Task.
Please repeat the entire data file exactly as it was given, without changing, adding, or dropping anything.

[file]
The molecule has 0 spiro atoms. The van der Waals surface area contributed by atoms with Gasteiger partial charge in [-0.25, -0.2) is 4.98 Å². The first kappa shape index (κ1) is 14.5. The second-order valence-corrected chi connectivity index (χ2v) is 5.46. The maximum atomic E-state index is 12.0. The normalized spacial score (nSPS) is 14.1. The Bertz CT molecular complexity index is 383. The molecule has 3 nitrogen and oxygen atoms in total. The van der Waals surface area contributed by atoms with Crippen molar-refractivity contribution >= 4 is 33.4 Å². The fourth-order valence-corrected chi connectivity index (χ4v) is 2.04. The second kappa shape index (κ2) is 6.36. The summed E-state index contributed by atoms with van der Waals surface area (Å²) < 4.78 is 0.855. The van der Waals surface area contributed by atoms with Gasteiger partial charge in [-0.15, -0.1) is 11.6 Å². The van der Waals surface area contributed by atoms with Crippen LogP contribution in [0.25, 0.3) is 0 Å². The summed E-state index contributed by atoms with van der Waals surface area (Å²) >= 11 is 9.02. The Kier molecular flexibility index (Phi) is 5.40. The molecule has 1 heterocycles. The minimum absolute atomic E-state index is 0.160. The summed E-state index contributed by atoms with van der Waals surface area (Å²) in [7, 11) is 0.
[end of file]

The molecule has 0 spiro atoms. The van der Waals surface area contributed by atoms with Gasteiger partial charge in [-0.25, -0.2) is 4.98 Å². The first kappa shape index (κ1) is 14.5. The second-order valence-corrected chi connectivity index (χ2v) is 5.46. The maximum atomic E-state index is 12.0. The normalized spacial score (nSPS) is 14.1. The Bertz CT molecular complexity index is 383. The molecule has 3 nitrogen and oxygen atoms in total. The van der Waals surface area contributed by atoms with Crippen molar-refractivity contribution >= 4 is 33.4 Å². The fourth-order valence-corrected chi connectivity index (χ4v) is 2.04. The second kappa shape index (κ2) is 6.36. The summed E-state index contributed by atoms with van der Waals surface area (Å²) < 4.78 is 0.855. The van der Waals surface area contributed by atoms with Gasteiger partial charge in [-0.15, -0.1) is 11.6 Å². The van der Waals surface area contributed by atoms with Crippen LogP contribution in [0.25, 0.3) is 0 Å². The summed E-state index contributed by atoms with van der Waals surface area (Å²) >= 11 is 9.02. The Kier molecular flexibility index (Phi) is 5.40. The molecule has 1 heterocycles. The minimum absolute atomic E-state index is 0.160. The summed E-state index contributed by atoms with van der Waals surface area (Å²) in [7, 11) is 0.